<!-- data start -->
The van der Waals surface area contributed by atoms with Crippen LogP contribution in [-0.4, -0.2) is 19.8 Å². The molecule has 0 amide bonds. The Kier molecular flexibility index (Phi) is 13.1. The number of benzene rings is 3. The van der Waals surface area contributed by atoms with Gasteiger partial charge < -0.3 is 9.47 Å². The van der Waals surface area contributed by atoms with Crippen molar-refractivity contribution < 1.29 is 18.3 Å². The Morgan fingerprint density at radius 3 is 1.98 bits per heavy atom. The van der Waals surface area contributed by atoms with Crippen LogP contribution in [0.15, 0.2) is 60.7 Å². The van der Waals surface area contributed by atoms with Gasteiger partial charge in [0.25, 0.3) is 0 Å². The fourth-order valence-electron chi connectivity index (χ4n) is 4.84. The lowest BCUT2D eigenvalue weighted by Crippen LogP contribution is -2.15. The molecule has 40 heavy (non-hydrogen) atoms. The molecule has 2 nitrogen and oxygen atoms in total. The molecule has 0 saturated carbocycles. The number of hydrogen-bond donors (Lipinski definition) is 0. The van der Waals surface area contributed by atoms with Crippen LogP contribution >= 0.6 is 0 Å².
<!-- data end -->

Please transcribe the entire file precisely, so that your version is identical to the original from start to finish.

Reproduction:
The van der Waals surface area contributed by atoms with Crippen LogP contribution in [-0.4, -0.2) is 19.8 Å². The molecule has 0 amide bonds. The Kier molecular flexibility index (Phi) is 13.1. The number of benzene rings is 3. The van der Waals surface area contributed by atoms with Gasteiger partial charge < -0.3 is 9.47 Å². The van der Waals surface area contributed by atoms with Crippen molar-refractivity contribution < 1.29 is 18.3 Å². The Morgan fingerprint density at radius 3 is 1.98 bits per heavy atom. The van der Waals surface area contributed by atoms with Crippen LogP contribution in [0.15, 0.2) is 60.7 Å². The van der Waals surface area contributed by atoms with Gasteiger partial charge in [0.25, 0.3) is 0 Å². The fourth-order valence-electron chi connectivity index (χ4n) is 4.84. The lowest BCUT2D eigenvalue weighted by Crippen LogP contribution is -2.15. The molecule has 40 heavy (non-hydrogen) atoms. The molecule has 2 nitrogen and oxygen atoms in total. The molecule has 0 saturated carbocycles. The number of hydrogen-bond donors (Lipinski definition) is 0. The van der Waals surface area contributed by atoms with Crippen LogP contribution >= 0.6 is 0 Å².